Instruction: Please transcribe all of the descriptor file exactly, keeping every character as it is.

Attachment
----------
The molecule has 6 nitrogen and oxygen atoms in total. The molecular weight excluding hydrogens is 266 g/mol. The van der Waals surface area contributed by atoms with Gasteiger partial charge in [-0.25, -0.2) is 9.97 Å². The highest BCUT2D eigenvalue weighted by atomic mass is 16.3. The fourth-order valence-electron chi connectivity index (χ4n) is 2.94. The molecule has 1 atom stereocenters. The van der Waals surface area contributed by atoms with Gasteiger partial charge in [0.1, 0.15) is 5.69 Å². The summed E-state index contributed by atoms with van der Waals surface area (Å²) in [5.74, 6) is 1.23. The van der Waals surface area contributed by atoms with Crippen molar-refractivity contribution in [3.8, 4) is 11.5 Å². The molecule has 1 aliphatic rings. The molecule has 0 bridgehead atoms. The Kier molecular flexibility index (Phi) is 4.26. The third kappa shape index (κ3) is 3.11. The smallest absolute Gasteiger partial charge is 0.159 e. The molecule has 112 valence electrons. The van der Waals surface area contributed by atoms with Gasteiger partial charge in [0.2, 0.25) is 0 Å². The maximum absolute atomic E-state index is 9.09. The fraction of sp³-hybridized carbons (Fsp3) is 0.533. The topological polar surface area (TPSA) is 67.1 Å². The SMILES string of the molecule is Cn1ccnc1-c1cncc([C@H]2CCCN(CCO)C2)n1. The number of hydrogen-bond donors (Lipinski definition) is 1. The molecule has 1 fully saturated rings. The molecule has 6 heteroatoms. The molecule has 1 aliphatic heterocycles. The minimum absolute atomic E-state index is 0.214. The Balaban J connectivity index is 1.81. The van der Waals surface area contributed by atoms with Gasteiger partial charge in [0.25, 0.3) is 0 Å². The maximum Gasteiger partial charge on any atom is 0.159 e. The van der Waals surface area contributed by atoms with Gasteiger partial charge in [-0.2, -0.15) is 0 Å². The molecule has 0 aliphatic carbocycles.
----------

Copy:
The molecule has 6 nitrogen and oxygen atoms in total. The molecular weight excluding hydrogens is 266 g/mol. The van der Waals surface area contributed by atoms with Gasteiger partial charge in [-0.25, -0.2) is 9.97 Å². The highest BCUT2D eigenvalue weighted by atomic mass is 16.3. The fourth-order valence-electron chi connectivity index (χ4n) is 2.94. The molecule has 1 atom stereocenters. The van der Waals surface area contributed by atoms with Gasteiger partial charge in [0.1, 0.15) is 5.69 Å². The summed E-state index contributed by atoms with van der Waals surface area (Å²) in [5.74, 6) is 1.23. The van der Waals surface area contributed by atoms with Crippen molar-refractivity contribution in [3.8, 4) is 11.5 Å². The molecule has 1 aliphatic rings. The molecule has 0 bridgehead atoms. The Kier molecular flexibility index (Phi) is 4.26. The third kappa shape index (κ3) is 3.11. The smallest absolute Gasteiger partial charge is 0.159 e. The molecule has 112 valence electrons. The van der Waals surface area contributed by atoms with Gasteiger partial charge in [0.2, 0.25) is 0 Å². The maximum absolute atomic E-state index is 9.09. The fraction of sp³-hybridized carbons (Fsp3) is 0.533. The topological polar surface area (TPSA) is 67.1 Å². The SMILES string of the molecule is Cn1ccnc1-c1cncc([C@H]2CCCN(CCO)C2)n1. The number of hydrogen-bond donors (Lipinski definition) is 1. The molecule has 1 fully saturated rings. The molecule has 6 heteroatoms. The molecule has 1 aliphatic heterocycles. The minimum absolute atomic E-state index is 0.214. The Balaban J connectivity index is 1.81. The van der Waals surface area contributed by atoms with Gasteiger partial charge in [0.25, 0.3) is 0 Å². The maximum Gasteiger partial charge on any atom is 0.159 e. The van der Waals surface area contributed by atoms with Gasteiger partial charge in [-0.2, -0.15) is 0 Å². The molecule has 0 aliphatic carbocycles.